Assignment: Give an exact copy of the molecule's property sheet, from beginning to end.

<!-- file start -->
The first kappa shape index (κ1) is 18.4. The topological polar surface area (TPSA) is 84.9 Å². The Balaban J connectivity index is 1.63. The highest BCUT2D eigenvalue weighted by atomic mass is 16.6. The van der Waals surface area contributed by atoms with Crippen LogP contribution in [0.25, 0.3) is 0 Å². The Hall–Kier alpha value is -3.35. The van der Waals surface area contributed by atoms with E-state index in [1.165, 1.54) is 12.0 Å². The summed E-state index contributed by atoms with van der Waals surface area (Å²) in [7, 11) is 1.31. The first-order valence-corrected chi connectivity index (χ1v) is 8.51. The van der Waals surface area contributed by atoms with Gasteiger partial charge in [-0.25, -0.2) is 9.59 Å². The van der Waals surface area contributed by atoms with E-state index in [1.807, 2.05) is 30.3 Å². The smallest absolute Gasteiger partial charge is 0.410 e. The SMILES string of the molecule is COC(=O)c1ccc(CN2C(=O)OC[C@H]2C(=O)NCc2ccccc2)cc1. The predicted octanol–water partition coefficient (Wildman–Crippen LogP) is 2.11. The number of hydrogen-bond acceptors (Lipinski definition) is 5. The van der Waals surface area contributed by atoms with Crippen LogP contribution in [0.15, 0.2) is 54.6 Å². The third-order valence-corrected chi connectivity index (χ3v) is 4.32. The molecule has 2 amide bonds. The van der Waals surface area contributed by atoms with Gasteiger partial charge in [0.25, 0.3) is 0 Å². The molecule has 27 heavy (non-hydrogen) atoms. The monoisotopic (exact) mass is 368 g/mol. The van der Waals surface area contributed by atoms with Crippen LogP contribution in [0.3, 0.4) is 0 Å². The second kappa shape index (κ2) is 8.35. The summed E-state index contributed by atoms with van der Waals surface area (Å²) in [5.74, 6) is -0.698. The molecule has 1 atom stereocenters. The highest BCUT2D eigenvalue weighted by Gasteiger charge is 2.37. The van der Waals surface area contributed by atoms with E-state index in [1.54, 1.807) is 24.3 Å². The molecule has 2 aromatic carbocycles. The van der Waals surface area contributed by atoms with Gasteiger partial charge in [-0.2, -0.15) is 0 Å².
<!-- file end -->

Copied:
The first kappa shape index (κ1) is 18.4. The topological polar surface area (TPSA) is 84.9 Å². The Balaban J connectivity index is 1.63. The highest BCUT2D eigenvalue weighted by atomic mass is 16.6. The van der Waals surface area contributed by atoms with Crippen LogP contribution in [0.25, 0.3) is 0 Å². The Hall–Kier alpha value is -3.35. The van der Waals surface area contributed by atoms with E-state index in [1.165, 1.54) is 12.0 Å². The summed E-state index contributed by atoms with van der Waals surface area (Å²) in [7, 11) is 1.31. The first-order valence-corrected chi connectivity index (χ1v) is 8.51. The van der Waals surface area contributed by atoms with Gasteiger partial charge in [-0.25, -0.2) is 9.59 Å². The van der Waals surface area contributed by atoms with E-state index in [1.807, 2.05) is 30.3 Å². The smallest absolute Gasteiger partial charge is 0.410 e. The SMILES string of the molecule is COC(=O)c1ccc(CN2C(=O)OC[C@H]2C(=O)NCc2ccccc2)cc1. The predicted octanol–water partition coefficient (Wildman–Crippen LogP) is 2.11. The number of hydrogen-bond acceptors (Lipinski definition) is 5. The van der Waals surface area contributed by atoms with Crippen LogP contribution in [0.15, 0.2) is 54.6 Å². The third-order valence-corrected chi connectivity index (χ3v) is 4.32. The molecule has 2 amide bonds. The van der Waals surface area contributed by atoms with Gasteiger partial charge in [0.25, 0.3) is 0 Å². The molecule has 27 heavy (non-hydrogen) atoms. The monoisotopic (exact) mass is 368 g/mol. The van der Waals surface area contributed by atoms with Crippen LogP contribution in [0.3, 0.4) is 0 Å². The second kappa shape index (κ2) is 8.35. The summed E-state index contributed by atoms with van der Waals surface area (Å²) in [5.74, 6) is -0.698. The molecule has 1 atom stereocenters. The highest BCUT2D eigenvalue weighted by Gasteiger charge is 2.37. The van der Waals surface area contributed by atoms with E-state index in [1.54, 1.807) is 24.3 Å². The molecule has 2 aromatic carbocycles. The van der Waals surface area contributed by atoms with Gasteiger partial charge in [-0.2, -0.15) is 0 Å².